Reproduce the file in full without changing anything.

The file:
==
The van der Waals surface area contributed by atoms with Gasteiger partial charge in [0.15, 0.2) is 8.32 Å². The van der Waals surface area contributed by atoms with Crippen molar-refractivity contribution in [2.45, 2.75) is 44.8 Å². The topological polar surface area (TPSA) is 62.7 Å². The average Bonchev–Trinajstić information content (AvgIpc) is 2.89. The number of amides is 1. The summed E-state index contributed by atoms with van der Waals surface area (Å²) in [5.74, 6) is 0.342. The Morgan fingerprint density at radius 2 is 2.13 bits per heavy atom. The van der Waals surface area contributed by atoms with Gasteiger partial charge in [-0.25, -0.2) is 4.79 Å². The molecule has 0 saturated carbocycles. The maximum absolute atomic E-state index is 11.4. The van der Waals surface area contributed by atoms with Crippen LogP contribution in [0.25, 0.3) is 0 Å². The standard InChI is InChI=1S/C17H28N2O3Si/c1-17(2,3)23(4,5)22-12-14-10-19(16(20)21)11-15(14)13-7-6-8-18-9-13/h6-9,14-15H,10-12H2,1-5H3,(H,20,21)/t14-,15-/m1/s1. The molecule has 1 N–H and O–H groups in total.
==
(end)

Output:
The van der Waals surface area contributed by atoms with Gasteiger partial charge in [0.15, 0.2) is 8.32 Å². The van der Waals surface area contributed by atoms with Crippen molar-refractivity contribution in [2.45, 2.75) is 44.8 Å². The topological polar surface area (TPSA) is 62.7 Å². The average Bonchev–Trinajstić information content (AvgIpc) is 2.89. The number of amides is 1. The summed E-state index contributed by atoms with van der Waals surface area (Å²) in [5.74, 6) is 0.342. The Morgan fingerprint density at radius 2 is 2.13 bits per heavy atom. The van der Waals surface area contributed by atoms with Gasteiger partial charge in [-0.25, -0.2) is 4.79 Å². The molecule has 0 saturated carbocycles. The maximum absolute atomic E-state index is 11.4. The van der Waals surface area contributed by atoms with Crippen LogP contribution in [0.25, 0.3) is 0 Å². The standard InChI is InChI=1S/C17H28N2O3Si/c1-17(2,3)23(4,5)22-12-14-10-19(16(20)21)11-15(14)13-7-6-8-18-9-13/h6-9,14-15H,10-12H2,1-5H3,(H,20,21)/t14-,15-/m1/s1. The molecule has 1 N–H and O–H groups in total.